Spectres of the Past: Saskatchewan Ghost Towns in the Photographs of Howdy McPhail

The University of Saskatchewan Archives are home to a collection of remarkable photographs by a remarkable man. From 1952 to 1961, Hugh "Howdy" McPhail spent countless hours taking aerial photographs of farms and towns all over the Saskatchewan and into other provinces as well. He captured hundreds of towns during this time and now, over 60 years later, many of these communities no longer exist: ghost towns. These visual records of formerly thriving communities are invaluable - to individuals who can trace their roots back to a place and actually see it, to historians and scholars who seek to preserve and understand the role of these communities, and to all residents of the province, which was built by towns like these. As time goes on and buildings and physical remnants fall prey to the influence of the elements, these photos may be all we have left of places that once accommodated so much life and hold so much history.
This is by no means a complete collection of all ghosted and partially-ghosted towns in Saskatchewan, nor does it encompass all the photographed ghost towns from the McPhail collection. Some of these communities may also still have a few residents, and some were already mostly abandoned by the time they were photographed, but all were once thriving places, home to many and integral to the development of the province.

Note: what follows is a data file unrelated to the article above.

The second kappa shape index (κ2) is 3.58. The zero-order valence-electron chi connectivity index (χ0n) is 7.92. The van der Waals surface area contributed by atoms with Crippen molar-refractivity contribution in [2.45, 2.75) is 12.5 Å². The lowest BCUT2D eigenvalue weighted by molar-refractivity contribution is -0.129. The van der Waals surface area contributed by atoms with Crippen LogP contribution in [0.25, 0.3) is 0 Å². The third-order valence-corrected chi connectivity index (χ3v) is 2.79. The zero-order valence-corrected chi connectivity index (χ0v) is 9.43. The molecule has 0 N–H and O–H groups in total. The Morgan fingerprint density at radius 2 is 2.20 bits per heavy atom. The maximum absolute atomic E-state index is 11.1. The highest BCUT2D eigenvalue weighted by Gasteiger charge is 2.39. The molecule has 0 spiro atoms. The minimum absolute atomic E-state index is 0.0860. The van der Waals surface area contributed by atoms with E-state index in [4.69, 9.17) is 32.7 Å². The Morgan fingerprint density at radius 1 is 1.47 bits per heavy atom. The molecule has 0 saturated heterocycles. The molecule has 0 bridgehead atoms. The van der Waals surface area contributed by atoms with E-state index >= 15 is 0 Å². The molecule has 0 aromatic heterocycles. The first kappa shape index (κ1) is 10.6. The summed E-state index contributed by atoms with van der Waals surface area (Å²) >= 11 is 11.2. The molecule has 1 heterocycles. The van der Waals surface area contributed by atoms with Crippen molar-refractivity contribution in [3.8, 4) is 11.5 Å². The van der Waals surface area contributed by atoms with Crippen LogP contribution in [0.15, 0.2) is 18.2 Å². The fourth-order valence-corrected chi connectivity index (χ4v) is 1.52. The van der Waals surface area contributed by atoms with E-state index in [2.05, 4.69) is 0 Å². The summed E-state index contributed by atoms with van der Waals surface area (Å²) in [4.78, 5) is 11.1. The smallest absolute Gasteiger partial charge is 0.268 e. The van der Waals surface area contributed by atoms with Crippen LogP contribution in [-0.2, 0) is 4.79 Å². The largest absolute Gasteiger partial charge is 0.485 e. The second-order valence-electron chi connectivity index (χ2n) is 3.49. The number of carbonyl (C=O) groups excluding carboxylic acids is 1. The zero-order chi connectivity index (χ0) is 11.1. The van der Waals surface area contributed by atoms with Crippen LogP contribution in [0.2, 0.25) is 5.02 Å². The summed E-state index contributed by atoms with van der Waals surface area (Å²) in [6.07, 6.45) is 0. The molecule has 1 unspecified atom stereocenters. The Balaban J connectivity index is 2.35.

Ardath, a ghost town in southwestern Saskatchewan

Since it was settled, towns and rural communities have been intrinsic parts of the agricultural economy of Saskatchewan, spreading across the province at regular intervals. But throughout the second half of the 20th century, rural and small-town populations declined and many communities were abandoned. Once home to many, ghost towns can be found throughout Saskatchewan, now devoid of life and falling into disrepair. Encroaching vegetation and the relentless wear of the elements have made many places where towns once thrived nearly indistinguishable from the natural prairie landscape. On other sites, abandoned buildings still stand as quiet derelict shells—tiny, lonely, and empty against the vast sky. These sagging structures and overgrown foundations were once part of thriving communities, home to families and individuals who lived and worked for sometimes their entire lives in these pockets of the province. Why did they leave? And where did they go? What happened to the hundreds of tiny towns that have been abandoned and unincorporated over the years, and how long until the remaining buildings crumble and memories of the communities fade and are lost for good?